In 2015, women earned 74.1% of male work-related income, which shows a gentle increase in comparison to 72.8% in 2014. The gender gap in earnings amounted to 74% in private and public-private companies and to 76% in public sector. However, when it came to cash-in-hand jobs, largely dominated by female workers, the gender gap widened as women earned only 55% of their male co-workers.
The proportion of employees who were to receive back pay grew from 2.5% in 2014 to 2.8% in 2015. In general, these workers waited for the payment for a month or less, however, an average amount of money due in back pay increased by 10.5% compared to 2014.
The share of households struggling to pay rent and/or utility bills continued to grow, with 8.4% of families failing to foot the bill in 2015. An average amount of money due went up by 5.4% compared to 2014, while increasing almost four times compared to 1998.
The proportion of those generally satisfied with their life fell from 51.3% in 2014 to 49.6% in 2015, while the share of those unsatisfied rose from 25 to 26.4%. The level of income satisfaction also went down as 31.8% of respondents appeared anxious about their future economic well-being, which constitutes a significant increase compared to 23% in 2014. On the contrary, the share of economic optimists dropped from 20.4% in 2014 to 16% in 2015. However, the general outlook became just slightly grimmer.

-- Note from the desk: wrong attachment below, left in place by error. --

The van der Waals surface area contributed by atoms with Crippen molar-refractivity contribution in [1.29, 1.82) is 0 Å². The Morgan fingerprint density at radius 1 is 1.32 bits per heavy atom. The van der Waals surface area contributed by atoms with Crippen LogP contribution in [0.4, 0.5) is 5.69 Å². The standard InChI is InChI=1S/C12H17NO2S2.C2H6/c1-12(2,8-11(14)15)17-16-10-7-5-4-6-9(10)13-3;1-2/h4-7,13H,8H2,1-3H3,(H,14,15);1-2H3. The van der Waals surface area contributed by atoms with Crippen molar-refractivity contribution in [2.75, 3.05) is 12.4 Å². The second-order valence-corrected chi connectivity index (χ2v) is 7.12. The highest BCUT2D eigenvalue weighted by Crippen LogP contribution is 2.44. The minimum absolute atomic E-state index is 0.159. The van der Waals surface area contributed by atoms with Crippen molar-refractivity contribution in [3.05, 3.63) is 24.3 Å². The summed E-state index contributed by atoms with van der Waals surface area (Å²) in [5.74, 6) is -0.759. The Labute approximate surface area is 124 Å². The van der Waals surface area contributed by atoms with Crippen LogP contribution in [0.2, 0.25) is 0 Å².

The number of people considering unemployment a serious threat to their economic well-being rose considerably, from 55.5% in 2014 to 64.3% in 2015. In 2015, only 23.1% of respondents felt that their jobs were completely secure. The share of working-age fully-employed respondents, who felt confident about finding a new job, decreased from 41.1 to 36.8%, while the percentage of those being anxious about it went up from 40.2 to 44.2%.